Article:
Metro, United States — September 18, 2012 4:51 pm

New York Got It Right


The New York City Board of Health ratified last Thursday Mayor Michael Bloomberg’s proposed ban on soft drinks served in containers larger than 16 ounces. The move is the first of its kind in any city across the country. New York stands at the vanguard of a movement aimed at curbing obesity and improving public health; the soda ban has sparked an important discussion and will lead to healthier choices.

Much like Mayor Bloomberg’s smoking ban in bars, restaurants, parks, and other public places, the soda ban proposal came with its fair share of controversy. Critics decried the proposal for its intrusion on everyday life, with some going as far as calling the mayor a nanny. Others participated in protests and other forms of demonstration like the Million Big Gulp March (even though the ban excludes 7-11 Big Gulps) to send a message to government to keep its hands off people’s individual liberties.

The plan’s opponents, however, neglect the incontrovertible fact that obesity has serious negative externalities and costs. This is our self-inflicted 21st century public health crisis, much like smoking was in the last century. The government has spent decades targeting smoking, and as a result the number of adults who smoke is declining. Mayor Bloomberg isn’t touting his plan as a panacea. Rather, the soda ban represents the first step in the right direction towards addressing this crisis.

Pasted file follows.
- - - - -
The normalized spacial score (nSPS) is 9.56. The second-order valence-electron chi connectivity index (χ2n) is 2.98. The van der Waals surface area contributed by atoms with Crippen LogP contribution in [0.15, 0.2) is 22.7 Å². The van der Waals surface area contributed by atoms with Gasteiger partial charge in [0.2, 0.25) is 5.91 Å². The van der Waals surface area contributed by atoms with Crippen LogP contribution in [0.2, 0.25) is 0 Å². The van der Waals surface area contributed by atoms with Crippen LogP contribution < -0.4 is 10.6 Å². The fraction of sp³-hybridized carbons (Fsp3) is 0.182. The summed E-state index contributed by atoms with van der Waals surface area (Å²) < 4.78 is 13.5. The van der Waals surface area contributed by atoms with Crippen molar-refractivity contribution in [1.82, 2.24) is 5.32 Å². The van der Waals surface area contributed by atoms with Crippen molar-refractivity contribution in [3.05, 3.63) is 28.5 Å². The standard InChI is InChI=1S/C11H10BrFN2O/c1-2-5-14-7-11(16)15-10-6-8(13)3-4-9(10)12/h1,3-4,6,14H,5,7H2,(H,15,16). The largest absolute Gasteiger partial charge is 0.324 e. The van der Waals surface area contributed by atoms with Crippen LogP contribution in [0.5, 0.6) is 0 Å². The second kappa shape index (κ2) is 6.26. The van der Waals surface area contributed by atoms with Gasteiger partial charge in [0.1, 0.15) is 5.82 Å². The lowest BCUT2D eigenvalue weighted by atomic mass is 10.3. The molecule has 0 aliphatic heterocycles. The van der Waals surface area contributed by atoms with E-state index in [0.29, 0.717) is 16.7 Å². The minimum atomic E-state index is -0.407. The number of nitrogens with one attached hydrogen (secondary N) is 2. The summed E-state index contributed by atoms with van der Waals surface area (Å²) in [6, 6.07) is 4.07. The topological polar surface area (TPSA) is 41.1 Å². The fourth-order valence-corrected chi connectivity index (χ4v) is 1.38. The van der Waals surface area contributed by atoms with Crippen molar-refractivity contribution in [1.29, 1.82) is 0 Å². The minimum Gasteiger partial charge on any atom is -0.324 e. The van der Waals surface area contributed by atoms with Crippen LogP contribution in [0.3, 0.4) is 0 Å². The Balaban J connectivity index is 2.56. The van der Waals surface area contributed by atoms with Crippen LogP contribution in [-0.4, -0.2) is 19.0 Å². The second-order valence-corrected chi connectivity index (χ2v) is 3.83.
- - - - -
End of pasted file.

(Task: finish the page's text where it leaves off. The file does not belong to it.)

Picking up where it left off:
At the end of the day, you can drink as much soda as you please. The so-called “soda ban” is actually a container size restriction (but a headline or poster with those words wouldn’t catch anyone’s attention). Regardless of the plan’s name, the soda ban has succeeded in stimulating a national debate about our health, our choices, the role of government, and what we can do to solve this crisis. Once in effect, the ban will promote healthier decision making, as studies show that if the glass, plate, or portion in front of you is smaller, you will consequently eat less.

That’s why this moment is so important. That’s why Mayor Bloomberg should be applauded for standing up to the soda companies that spent millions of dollars fighting to protect their bottom line. And that’s why our lives will benefit from the container size restriction.

 Editor’s Note: this post was updated with a link to a study that the mayor was citing in his support for the ban. 

  • Tom Silver

    I agree that the government’s extensive efforts to curb smoking over the last few decades have been successful. However, their efforts involved educating the public about the detriments of cigarettes and taxing tobacco companies, rather than putting a “container size limit” or something analogous on a box. Regardless of whether or not Bloomberg’s law SHOULD be seen as paternalistic or as government overstepping its power, it WILL and has been seen this way, and has inspired dramatic public backlash. This will turn what should be a conversation about public health into a conversation about personal freedoms, and will ultimately hinder long-term solutions to the health issues surrounding sugary drinks.

  • ShadrachSmith

    We would all be so much better off if we just do what you say?

    I understand why you believe that. Can you understand why I don’t?

  • Tirion Fordring

    Paternalistic fascists. Who the fuck is the government to tell me what to do? If people are stupid enough to drink soft drinks when their metabolism can’t tale it, then their bodily suffering is entirely on their own heads.

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